The secret within the secret. One might say, the “mystery” of the Gospel, is that we don’t need to be capable because God has redeemed us with Jesus death and resurrection, and sent us the Holy Spirit to dwell in us who has the power to transform us into redeemed human beings who can behave this way.
Now, I’m not going to tell you what you should do. Instead, I’m going to ask you to figure out which one (or two) of these categories you fit into (many of us will be employees as well as young or old men or women), and then to think about how the Holy Spirit can transform you to be like Paul’s vision of the redeemed church family. And I want you to do that thinking together with the person next to you. If you’re by yourself online, I’m afraid you’re going to have to think by yourself. But after five minutes I’d like to hear back from everyone.
Why is this important? Because this is not just a pie-in-the-sky sort of ideal. This is a change-the-world sort of real ideal that God wants us to live out! If we’re not ready now, if we’re not seeking God’s transformation, when will God use us? He wants to use us right now!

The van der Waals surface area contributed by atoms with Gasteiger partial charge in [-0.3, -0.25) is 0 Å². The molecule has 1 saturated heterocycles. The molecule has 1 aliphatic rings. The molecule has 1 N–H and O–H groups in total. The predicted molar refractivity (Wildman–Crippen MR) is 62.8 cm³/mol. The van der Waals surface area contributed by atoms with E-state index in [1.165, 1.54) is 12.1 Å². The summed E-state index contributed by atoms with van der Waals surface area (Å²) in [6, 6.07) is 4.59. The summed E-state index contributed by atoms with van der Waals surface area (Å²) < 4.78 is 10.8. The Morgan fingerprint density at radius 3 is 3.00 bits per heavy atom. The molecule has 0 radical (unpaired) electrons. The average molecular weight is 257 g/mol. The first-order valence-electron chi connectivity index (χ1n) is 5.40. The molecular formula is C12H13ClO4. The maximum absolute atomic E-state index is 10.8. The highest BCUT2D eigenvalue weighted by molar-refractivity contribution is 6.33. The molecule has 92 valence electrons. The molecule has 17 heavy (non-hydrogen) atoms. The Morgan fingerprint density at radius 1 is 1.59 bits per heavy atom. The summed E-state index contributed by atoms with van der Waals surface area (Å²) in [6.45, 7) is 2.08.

So, go ahead and nut out some ideas. Remember, start with which category you are in that you want to focus on, then talk about how God can transform you. This slide shows you the goals:
How do we achieve these goals?
Older men: self-controlled, worthy of respect, living wisely, sound of faith, filled with love and patience
Older women: God-honouring, not a slanderer, not a heavy drinker, teaching younger women
Younger women: loving husband and children, living wisely, being pure, working in their home, doing good, submitting to husband
Younger men: self-controlled
Employees: submitting to bosses, pleasing, not argumentative, not stealing, showing good faith.

Wrap up

So, what thoughts did people have?
For me, I’m almost an older man, so I think it’s important that I am learning how to grow into that role. But self-control is certainly a foundational part of that. I need to learn patience, and love, and gentleness, especially with those closest to me. That’s an important way that the spirit can work in me.
Let’s pray for one another now.